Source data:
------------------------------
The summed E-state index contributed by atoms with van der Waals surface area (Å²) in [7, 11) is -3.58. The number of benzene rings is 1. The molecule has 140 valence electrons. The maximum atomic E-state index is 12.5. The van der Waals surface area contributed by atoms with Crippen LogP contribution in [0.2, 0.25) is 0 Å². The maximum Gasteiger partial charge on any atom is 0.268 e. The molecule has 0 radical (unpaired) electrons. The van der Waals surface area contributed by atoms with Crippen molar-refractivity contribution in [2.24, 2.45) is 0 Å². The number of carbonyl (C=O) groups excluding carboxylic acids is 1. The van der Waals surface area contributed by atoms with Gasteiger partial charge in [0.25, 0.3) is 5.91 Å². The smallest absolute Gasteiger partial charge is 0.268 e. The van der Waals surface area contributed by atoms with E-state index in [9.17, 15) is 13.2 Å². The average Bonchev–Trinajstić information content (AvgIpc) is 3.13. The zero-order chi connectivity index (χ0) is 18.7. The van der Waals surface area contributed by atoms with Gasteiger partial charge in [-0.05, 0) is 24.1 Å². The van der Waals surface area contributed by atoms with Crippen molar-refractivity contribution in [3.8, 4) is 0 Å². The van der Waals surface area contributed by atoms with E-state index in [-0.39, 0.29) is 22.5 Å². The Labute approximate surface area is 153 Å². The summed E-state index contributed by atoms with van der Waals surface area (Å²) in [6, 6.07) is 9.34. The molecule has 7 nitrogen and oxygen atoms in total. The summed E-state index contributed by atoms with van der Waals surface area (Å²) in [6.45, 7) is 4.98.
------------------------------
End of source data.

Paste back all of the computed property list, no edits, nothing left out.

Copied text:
The summed E-state index contributed by atoms with van der Waals surface area (Å²) in [7, 11) is -3.58. The number of benzene rings is 1. The molecule has 140 valence electrons. The maximum atomic E-state index is 12.5. The van der Waals surface area contributed by atoms with Crippen LogP contribution in [0.2, 0.25) is 0 Å². The maximum Gasteiger partial charge on any atom is 0.268 e. The molecule has 0 radical (unpaired) electrons. The van der Waals surface area contributed by atoms with Crippen molar-refractivity contribution in [2.24, 2.45) is 0 Å². The number of carbonyl (C=O) groups excluding carboxylic acids is 1. The van der Waals surface area contributed by atoms with Gasteiger partial charge in [0.25, 0.3) is 5.91 Å². The smallest absolute Gasteiger partial charge is 0.268 e. The van der Waals surface area contributed by atoms with E-state index in [9.17, 15) is 13.2 Å². The average Bonchev–Trinajstić information content (AvgIpc) is 3.13. The zero-order chi connectivity index (χ0) is 18.7. The van der Waals surface area contributed by atoms with Gasteiger partial charge in [-0.05, 0) is 24.1 Å². The van der Waals surface area contributed by atoms with Crippen molar-refractivity contribution in [3.8, 4) is 0 Å². The van der Waals surface area contributed by atoms with E-state index in [-0.39, 0.29) is 22.5 Å². The Labute approximate surface area is 153 Å². The summed E-state index contributed by atoms with van der Waals surface area (Å²) in [6, 6.07) is 9.34. The molecule has 7 nitrogen and oxygen atoms in total. The summed E-state index contributed by atoms with van der Waals surface area (Å²) in [6.45, 7) is 4.98.